AMC falls more than 8% the day after market makers halted trading, though the SEC has the power to halt trading as well.
The theatre chain stock had risen to more than $34 per share shortly after the market opened.
But a trading halt seized retail momentum causing the stock to plummet.
Coincidentally, GameStop was also halted as the game retailer soared to almost $200 per share.
Was this illegal? And should it be illegal?
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Who can halt trades?
Market makers, exchanges, and the SEC can halt trades.
As AMC falls, retail investors continue to ask why this ongoing manipulation in the market continues.
The question is who halted the trade of AMC and GME stock?
Prior to a halt, individual exchanges typically make an announcement alerting investors and keeping them informed.
Shareholders did not receive an alert.
So, did the SEC halt trading or was it market makers?
Most retail investors wouldn’t be surprised if it was both as the SEC Chairman Gary Gensler has not addressed retail’s concern.
The SEC has failed to address retail investors’ issues and has neglected to enforce proper measures against short seller market manipulation.
What is the purpose of halting trades?
The purpose of halting trades is to refrain investors from having a massive selloff, or in ‘meme stocks’ case, to refrain the stock from squeezing shorts from their positions.
Our financial system is in a great state of emergency at the moment.
And retail investors have created a disruption for just about every corrupt player in the game that feeds off of the small investor.
So, what can retail investors do about this manipulation in the market?
Retail investors must persistently raise awareness about the issues the community is facing.
The moment retail stops fighting for a fair market is the moment greed driven politicians and institutions win.
With enough energy and time, more and more people will begin to wake up to the truth.
Will these halts have a long-term effect?
AMC’s and GameStop’s trading halt might have slowed down the process of squeezing shorts, but only for a moment.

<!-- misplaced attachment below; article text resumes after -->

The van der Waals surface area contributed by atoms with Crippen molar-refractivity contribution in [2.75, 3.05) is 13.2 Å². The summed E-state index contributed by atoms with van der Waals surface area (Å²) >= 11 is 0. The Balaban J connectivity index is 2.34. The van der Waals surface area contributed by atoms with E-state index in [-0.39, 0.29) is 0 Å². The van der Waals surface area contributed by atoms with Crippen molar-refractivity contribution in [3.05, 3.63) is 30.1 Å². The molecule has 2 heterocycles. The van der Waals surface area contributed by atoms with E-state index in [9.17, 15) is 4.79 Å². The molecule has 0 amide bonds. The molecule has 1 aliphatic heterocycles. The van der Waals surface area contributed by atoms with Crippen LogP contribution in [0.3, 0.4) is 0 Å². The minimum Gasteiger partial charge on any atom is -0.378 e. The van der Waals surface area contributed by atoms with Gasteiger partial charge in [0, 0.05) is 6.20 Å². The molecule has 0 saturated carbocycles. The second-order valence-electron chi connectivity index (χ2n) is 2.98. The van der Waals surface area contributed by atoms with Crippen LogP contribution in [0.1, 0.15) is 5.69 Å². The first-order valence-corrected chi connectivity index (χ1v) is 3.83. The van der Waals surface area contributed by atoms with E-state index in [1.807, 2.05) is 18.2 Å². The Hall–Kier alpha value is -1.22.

See, the data hasn’t changed despite the market manipulation.
And it’s true, the longer short sellers drag this momentum play the bigger the event will be.
That’s because the number of shares being loaned have reached an all-time high and they continue to multiply.
This applies to GameStop too.
Eventually they’ll have to buy these borrowed shares back.
How long will that take?
That will depend on how long they can afford to hold their positions since they pay a fee to short both AMC and GME stock.
Be sure to check out this article here for more on what will trigger AMC to squeeze plus data, chart analysis, and patterns.
Days to cover is going down
I want to share this chart with you really quick.
The grey line going up shows short sellers have more shares now to cover than they did back in January and May/June of 2021.
This instantly tells us AMC’s next runup is going to surpass that of May/June’s all-time high.
The purple line shows us the ‘days to cover’.
Every time AMC’s DTC went down, we experienced new ATHs.
We can see in the chart that the days to cover is coming down again.
As Trey says, this is not a dead cat.
Expect AMC’s next runup to be more violent than June’s runup last year.
Will this be MOASS?
You’ll have to keep an eye out on the short interest data to identify how much percentage goes down during the climb.
This will give us a rough estimate of how many short sellers are left in the play.
And as AMC falls today, keep in mind that the entire market is also falling.
Big price moves are coming for AMC, be prepared.
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